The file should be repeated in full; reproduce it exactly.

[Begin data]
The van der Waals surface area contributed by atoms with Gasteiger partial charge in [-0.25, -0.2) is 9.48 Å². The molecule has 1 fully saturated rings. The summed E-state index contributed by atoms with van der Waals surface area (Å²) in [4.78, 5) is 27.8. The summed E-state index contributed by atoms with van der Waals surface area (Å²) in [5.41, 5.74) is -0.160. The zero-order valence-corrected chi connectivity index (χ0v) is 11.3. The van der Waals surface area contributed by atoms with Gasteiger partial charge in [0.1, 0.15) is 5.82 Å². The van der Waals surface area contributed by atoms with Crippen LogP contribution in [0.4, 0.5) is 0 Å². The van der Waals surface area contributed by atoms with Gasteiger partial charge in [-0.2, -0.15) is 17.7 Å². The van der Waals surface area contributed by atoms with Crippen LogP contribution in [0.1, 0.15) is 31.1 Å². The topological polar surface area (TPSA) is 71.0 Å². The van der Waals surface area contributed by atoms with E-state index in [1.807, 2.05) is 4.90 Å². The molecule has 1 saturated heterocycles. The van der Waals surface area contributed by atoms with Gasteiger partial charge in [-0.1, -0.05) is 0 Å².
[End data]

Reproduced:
The van der Waals surface area contributed by atoms with Gasteiger partial charge in [-0.25, -0.2) is 9.48 Å². The molecule has 1 fully saturated rings. The summed E-state index contributed by atoms with van der Waals surface area (Å²) in [4.78, 5) is 27.8. The summed E-state index contributed by atoms with van der Waals surface area (Å²) in [5.41, 5.74) is -0.160. The zero-order valence-corrected chi connectivity index (χ0v) is 11.3. The van der Waals surface area contributed by atoms with Gasteiger partial charge in [0.1, 0.15) is 5.82 Å². The van der Waals surface area contributed by atoms with Crippen LogP contribution in [0.4, 0.5) is 0 Å². The van der Waals surface area contributed by atoms with Gasteiger partial charge in [-0.2, -0.15) is 17.7 Å². The van der Waals surface area contributed by atoms with Crippen LogP contribution in [0.1, 0.15) is 31.1 Å². The topological polar surface area (TPSA) is 71.0 Å². The van der Waals surface area contributed by atoms with E-state index in [1.807, 2.05) is 4.90 Å². The molecule has 1 saturated heterocycles. The van der Waals surface area contributed by atoms with Gasteiger partial charge in [-0.1, -0.05) is 0 Å².